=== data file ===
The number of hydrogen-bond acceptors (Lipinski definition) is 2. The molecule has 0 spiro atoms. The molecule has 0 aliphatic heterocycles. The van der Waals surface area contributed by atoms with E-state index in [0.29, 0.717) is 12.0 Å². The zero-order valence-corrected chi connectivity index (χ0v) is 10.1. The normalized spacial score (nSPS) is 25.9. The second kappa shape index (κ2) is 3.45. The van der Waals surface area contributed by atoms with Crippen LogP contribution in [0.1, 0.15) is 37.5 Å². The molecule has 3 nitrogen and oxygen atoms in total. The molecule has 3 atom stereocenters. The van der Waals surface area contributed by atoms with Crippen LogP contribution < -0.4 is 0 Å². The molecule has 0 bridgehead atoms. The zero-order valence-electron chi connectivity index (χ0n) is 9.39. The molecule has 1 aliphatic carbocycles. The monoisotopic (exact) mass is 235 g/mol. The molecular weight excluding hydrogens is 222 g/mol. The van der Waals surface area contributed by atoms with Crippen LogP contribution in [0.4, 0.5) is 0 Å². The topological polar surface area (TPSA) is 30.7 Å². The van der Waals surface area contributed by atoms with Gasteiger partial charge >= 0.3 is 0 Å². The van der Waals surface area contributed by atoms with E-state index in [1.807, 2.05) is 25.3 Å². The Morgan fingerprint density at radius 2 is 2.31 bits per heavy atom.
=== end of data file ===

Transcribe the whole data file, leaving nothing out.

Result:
The number of hydrogen-bond acceptors (Lipinski definition) is 2. The molecule has 0 spiro atoms. The molecule has 0 aliphatic heterocycles. The van der Waals surface area contributed by atoms with E-state index in [0.29, 0.717) is 12.0 Å². The zero-order valence-corrected chi connectivity index (χ0v) is 10.1. The normalized spacial score (nSPS) is 25.9. The second kappa shape index (κ2) is 3.45. The van der Waals surface area contributed by atoms with Crippen LogP contribution in [0.1, 0.15) is 37.5 Å². The molecule has 3 nitrogen and oxygen atoms in total. The molecule has 3 atom stereocenters. The van der Waals surface area contributed by atoms with Crippen LogP contribution < -0.4 is 0 Å². The molecule has 0 bridgehead atoms. The zero-order valence-electron chi connectivity index (χ0n) is 9.39. The molecule has 1 aliphatic carbocycles. The monoisotopic (exact) mass is 235 g/mol. The molecular weight excluding hydrogens is 222 g/mol. The van der Waals surface area contributed by atoms with Crippen LogP contribution in [0.4, 0.5) is 0 Å². The topological polar surface area (TPSA) is 30.7 Å². The van der Waals surface area contributed by atoms with Gasteiger partial charge >= 0.3 is 0 Å². The van der Waals surface area contributed by atoms with E-state index in [1.807, 2.05) is 25.3 Å². The Morgan fingerprint density at radius 2 is 2.31 bits per heavy atom.